Saturday, October 31, 2009

Damp Run

We spent this morning working on the chickens' run. We raked out all the hay and let the place air out. We still had one low spot that was a bit damp, so it was nice to clean things up.

I ran to the local landscaping material yard and picked up about $12 worth of pea gravel and we spread that out on the floor of the run. It gave us a good two or three inch layer. Then we put down a nice dusting of DE and threw on a fresh layer of hay.

We have enough dry hay for a couple more run changes -- I'm not sure that will last us through the winter though.

Between the run cleanout and mowing the lawn, our compost bin is quite full.

The garden is still sputtering on, but the squash leaves are getting mildew, and I think it's time to shut it down for the rest of the winter. We have plans for an expanded SFG this spring, so I'm looking forward to it.

Thursday, October 29, 2009

On Strike!

Well, it must be winter time or close enough to it because our flock of urban chickens is on strike. They've laid just a single egg this week! They don't appear to be molting, so it must just be the shorter days and maybe the colder temperatures.

Somehow, I bet this ends up making it into this year's Nanowrimo story...

Tuesday, October 27, 2009

Of Words and Weather

This year, nanowrimo plays right into my hands. Yes, I cannot wait! Typically, I don't do much if any writing on the weekends. In 2008, nanowrimo started on a Saturday and ended on a Sunday, providing only 20 non-weekend days in which to write. This year is slightly better, providing 21 non-weekend days. (but see below, I did ok on the first weekend, netting over 1900 words)

But I think there's more to my optimism than just the lone extra day. I think I'm feeling so good about it for several reasons. I've "won" the last 4 years in a row. I have a stable of known characters and a brief plot outline for this year. I'm motivated to write this year's story.

Of course I could be fooling myself. I could be setting myself up for failure. I suppose a lot of things "could" go wrong, but I've got a really good feeling about this year. My fifth grade daughter wants to write a 5k word story while I'm writing mine. I think that would be extra cool, but I don't want to pressure her. Yet. Maybe when she's in 6th grade...

Another factor could be weather. Recently I asked on twitter whether the weather mattered.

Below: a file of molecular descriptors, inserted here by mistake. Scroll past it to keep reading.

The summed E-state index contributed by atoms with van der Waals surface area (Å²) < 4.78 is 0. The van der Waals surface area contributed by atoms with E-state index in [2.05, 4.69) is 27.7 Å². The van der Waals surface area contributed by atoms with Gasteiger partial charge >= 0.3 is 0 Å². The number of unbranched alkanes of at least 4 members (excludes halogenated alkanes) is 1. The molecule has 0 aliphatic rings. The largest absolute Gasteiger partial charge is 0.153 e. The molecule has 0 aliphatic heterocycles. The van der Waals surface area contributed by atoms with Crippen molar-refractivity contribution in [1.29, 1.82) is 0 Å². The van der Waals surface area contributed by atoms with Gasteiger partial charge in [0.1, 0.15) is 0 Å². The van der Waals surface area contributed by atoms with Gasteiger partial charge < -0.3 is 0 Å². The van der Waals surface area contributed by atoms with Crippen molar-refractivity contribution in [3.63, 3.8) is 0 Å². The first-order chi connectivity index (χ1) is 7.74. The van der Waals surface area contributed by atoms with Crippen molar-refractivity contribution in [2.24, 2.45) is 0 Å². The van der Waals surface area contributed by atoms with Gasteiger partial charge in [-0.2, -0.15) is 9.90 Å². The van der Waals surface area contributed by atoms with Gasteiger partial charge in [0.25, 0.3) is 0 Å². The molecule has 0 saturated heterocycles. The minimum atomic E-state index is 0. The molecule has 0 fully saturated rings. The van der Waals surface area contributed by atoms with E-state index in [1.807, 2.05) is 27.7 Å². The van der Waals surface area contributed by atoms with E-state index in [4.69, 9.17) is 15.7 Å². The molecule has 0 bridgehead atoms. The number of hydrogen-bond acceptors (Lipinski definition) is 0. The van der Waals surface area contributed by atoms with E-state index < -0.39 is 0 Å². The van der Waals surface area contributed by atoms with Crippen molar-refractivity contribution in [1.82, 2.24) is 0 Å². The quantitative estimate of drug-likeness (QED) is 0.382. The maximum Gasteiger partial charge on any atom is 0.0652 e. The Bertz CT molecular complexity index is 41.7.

I was wondering if there was any correlation between the weather and my nanowrimo output. In other words, do I write more when it rains? Well, I looked up the rainfall for last November and...

It only rained about 2.5 inches all month, and that came on just 6 days. I couldn't find any kind of a trend in that data. I know that I don't write well when there's music playing, and I don't think I would do well writing during a real rainstorm. That'd be too much of a distraction; however, a slow drizzly day might be ok.

11/26.20N/A (Finished)

Monday, October 26, 2009

Point, and Shoot!

So much for my career as a photographer!

We went to a local farm (Ardenwood) on the weekend to get some pumpkins and just generally poke around and see the animals. This place has a huge chicken coop and lots of chickens. They also have another aviary with all sorts of colorful and odd birds. And of course, they have all the usual farm animals like sheep and pigs. Kids love that stuff.

I brought my new DSLR camera. I was giddy with the expectation of all the great shots I'd get. You know, the kids playing with pumpkins/etc. etc. I took 30 or 40 shots while we were there and...

... they all look like this:

Yes, I had my light set to "Tungsten" because that's what we were doing in photography class on Tuesday! I had forgotten to set it back! I'm bummed. There might be a way to fix this in Photoshop, but I'm throwing in the towel.

And, if you want to know why I didn't catch it until now, the pictures look fine on the LCD screen, and it wasn't until today that I had a chance to look at them on a monitor.

Friday, October 23, 2009

Almost Novel Time

Wow, Nanowrimo zooms towards us at FTL (faster than life) speed. Less than 10 days to go! Ah, but I'm ready. I have characters, plot points, settings. I have sub-plots and antagonists. I should be good, right? Maybe even strutting around... But I'll let you in on a little secret. I'm nervous. I'm waiting for the other shoe to drop. You know, the one that plunks down right when you're getting started on the writing. The one that lurks there in the back of your mind, interrupting you with the occasional clearing of its throat.

Oh yeah, you know what I'm talking about.

I wonder what it will be this year. What could possibly go wrong?

Some years it's an internal thing. "What am I going to do with this plot? Where's it going? What was I thinking?" And some years, it's external. Work gets extra busy, relatives visit. Kids, pets, spouses.

I look at it like these distractions are always around us. Things always come up. But we notice them more during Nanowrimo because they add drama. Some folks say to use the distractions, incorporate them into your novel. Others offer elaborate means to dodge them or lessen their impact.

For me, though, I figure it's just another day in the life. Another opportunity to defy gravity and friction and other miscellaneous evil forces and conspiracies. Another win against chaos.

8 days to go!


Now, on to more important things, like "how to make a novel banner?"

Wednesday, October 21, 2009

Rainy Chickens

A chicken update...

The birds are starting to slow down, laying-wise, as the days get shorter. That's ok, though. We're still getting a dozen a week. The coop held up well during the first storm of the season. The ground inside the run got a little wet, though. We threw a bunch more hay down on top of it and the birds are fine. We had planned to rake out the run and put in a bunch of gravel as preparation for the rainy season, but we got lazy and that storm came a bit sooner than we had hoped. Still, knowing our area, there's a good chance it will dry out between now and the "real" rainy season. We'll tackle the run then.